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A thoughtful business model does not stand in the…
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Artistieke vrijheid business models
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A thoughtful business model does not stand in the way of artistic freedom, quite the contrary

Being creative and thinking in business terms: it is a combination that is still difficult in the cultural sector. And that is often not only a matter of not being able to, but also of not wanting to. After all, artistic freedom is difficult to squeeze into a business model, isn't it? Annick Schramme, professor at Antwerp Management School and UA, sees it differently: it is precisely through a well thought-out business model that you can continue to bring art and culture, even in times of crisis.
by Antwerp Management School | March 4, 2022
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Artistieke vrijheid business models

The corona crisis has brought many things into focus, especially in the cultural sector. A 2019 study on working and entrepreneurship in the Flemish cultural sector already showed that the sector still suffers from a lack of business skills. In the corona crisis, this lack really became clear. Subsidies fortunately offered somewhat of a safety net but the sector was still hit unusually hard.

According to Annick Schramme, it will remain crucial for the cultural sector to focus on sharpening business skills even after corona: "In the cultural sector, organizations or creators very much start from their own artistic project. This is logical, but it sometimes causes them to neglect elementary questions such as: What do we want to achieve? Who are we doing it for? How can we connect people to our story? Who can we collaborate with to achieve this?"

A business model is not an enemy of the industry, quite the contrary

"Those are actually all questions you have to answer in your business model. The word business model alone often evokes protest and resistance because it is supposed to be at odds with the artistic project. But it's the opposite: a well-thought-out business model makes it possible to create, to bring art and culture. So cultural management is not an enemy of the sector; on the contrary, it supports and strengthens it. Cultural management helps to ensure that artistic projects can be realized and that they find their way to the public."

This 'care' for art and culture is fully reflected in Antwerp Management School's courses for the public sector. Annick Schramme: "You never have total artistic freedom. You always work within a certain context and that has its limits, no matter what. In our programs, we help look at how you can get the greatest possible creativity within those limits."

"You can go somewhere with all your questions, you just have to find your way through that rich landscape."

And that's about much more than the search for funding: "Obviously it's important to understand your cost structure and to know what funding channels and models are available. But it's equally important to know the policy and the arts and cultural landscape well. We have a well-developed superstructure in Flanders. Just think of support centers such as Kunstenpunt or FARO for cultural heritage. There is Cultuurloket for business support, Flanders DC for the creative industry, Cultuurconnect for digital innovation, the public platform for cultural communication, and so on. As a creator or organization, you can undoubtedly go somewhere with all your questions, you just have to find your way through that rich landscape."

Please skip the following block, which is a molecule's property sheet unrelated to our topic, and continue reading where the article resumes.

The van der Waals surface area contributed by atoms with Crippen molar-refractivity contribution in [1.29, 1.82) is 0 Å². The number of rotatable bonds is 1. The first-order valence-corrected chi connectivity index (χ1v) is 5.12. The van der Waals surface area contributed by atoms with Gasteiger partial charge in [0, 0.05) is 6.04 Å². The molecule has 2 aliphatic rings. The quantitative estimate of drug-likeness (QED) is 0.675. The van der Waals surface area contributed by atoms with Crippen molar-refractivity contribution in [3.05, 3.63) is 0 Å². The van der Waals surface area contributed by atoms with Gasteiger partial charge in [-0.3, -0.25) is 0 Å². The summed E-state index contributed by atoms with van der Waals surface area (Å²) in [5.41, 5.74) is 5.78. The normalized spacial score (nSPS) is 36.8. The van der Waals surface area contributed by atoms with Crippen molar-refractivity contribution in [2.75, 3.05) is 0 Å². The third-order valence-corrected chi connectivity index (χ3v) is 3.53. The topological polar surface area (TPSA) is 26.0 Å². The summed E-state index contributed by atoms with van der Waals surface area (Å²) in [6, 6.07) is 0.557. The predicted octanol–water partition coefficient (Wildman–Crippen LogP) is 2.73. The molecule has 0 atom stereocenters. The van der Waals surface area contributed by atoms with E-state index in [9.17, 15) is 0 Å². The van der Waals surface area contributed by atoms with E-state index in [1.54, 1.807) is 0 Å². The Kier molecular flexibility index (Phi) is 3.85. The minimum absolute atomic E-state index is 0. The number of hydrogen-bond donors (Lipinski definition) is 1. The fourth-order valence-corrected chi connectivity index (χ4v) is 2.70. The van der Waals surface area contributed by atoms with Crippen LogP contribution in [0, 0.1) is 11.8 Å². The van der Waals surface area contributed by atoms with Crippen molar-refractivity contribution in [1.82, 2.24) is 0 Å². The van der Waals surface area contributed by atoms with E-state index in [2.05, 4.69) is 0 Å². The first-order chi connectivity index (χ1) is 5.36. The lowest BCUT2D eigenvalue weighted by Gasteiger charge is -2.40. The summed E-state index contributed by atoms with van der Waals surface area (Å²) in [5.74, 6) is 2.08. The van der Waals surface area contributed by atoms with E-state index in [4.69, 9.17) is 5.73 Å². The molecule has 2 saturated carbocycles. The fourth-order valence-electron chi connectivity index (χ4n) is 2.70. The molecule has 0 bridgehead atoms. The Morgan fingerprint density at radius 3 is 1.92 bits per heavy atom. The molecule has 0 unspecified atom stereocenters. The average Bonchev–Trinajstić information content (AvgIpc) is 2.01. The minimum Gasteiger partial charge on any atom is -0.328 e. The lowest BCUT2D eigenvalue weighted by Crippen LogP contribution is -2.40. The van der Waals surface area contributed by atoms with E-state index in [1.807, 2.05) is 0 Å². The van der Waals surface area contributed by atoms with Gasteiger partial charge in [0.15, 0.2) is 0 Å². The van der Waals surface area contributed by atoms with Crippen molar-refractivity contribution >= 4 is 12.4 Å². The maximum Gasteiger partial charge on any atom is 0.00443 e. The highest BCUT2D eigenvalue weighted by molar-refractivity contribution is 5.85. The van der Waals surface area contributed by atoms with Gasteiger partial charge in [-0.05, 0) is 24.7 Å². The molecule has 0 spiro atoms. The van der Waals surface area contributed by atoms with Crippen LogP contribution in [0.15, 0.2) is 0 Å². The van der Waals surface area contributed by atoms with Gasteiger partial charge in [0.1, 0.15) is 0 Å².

"But you not only need to know the policy and landscape, you also need good governance. The updated Culture Governance Code is not only meant for the big players. It's also essential for smaller organizations to think about responsibilities, integrity, transparency, diversity and so on. And of course you also need knowledge of marketing and communications. You need to have the courage to think strategically about who you want to reach, what is the best way to do that, how to (continue to) tie 'customers' to your story or organization."

It ultimately comes down to finding the right balance between the business and the creative

The latter, for example, proved extra important in full lockdown: "In that first wave, organizations started shifting gears very quickly in order to still be able to offer something of art and culture. They immediately dived into the technical aspect of digitization and usually opened up their online offerings for free. This is quite understandable in such a situation, but strategic thinking has been somewhat neglected. Where and how can we really create added value? These are questions you have to think about. You may be for or against it: the online business will not disappear completely. People may crave the physical experience, but they have also discovered the advantages of online offerings. And as a creator or organization, you better be aware of that. That doesn't mean you have to be a technology expert but you do need to know what impact the digital transformation will have on your operation and how to respond to it."

A business approach, then, to give creativity 'free rein': "It ultimately comes down to finding the right balance between the business and the creative. It is true that one cannot simply apply a general management approach to the cultural sector. You have to take into account the identity and specificity of the sector, otherwise you will lose the essence. But you do need business skills to keep making and offering art and culture. Especially now, in a context where the positive power of art and culture is so obvious, while at the same time the sector is under particularly strong financial pressure."

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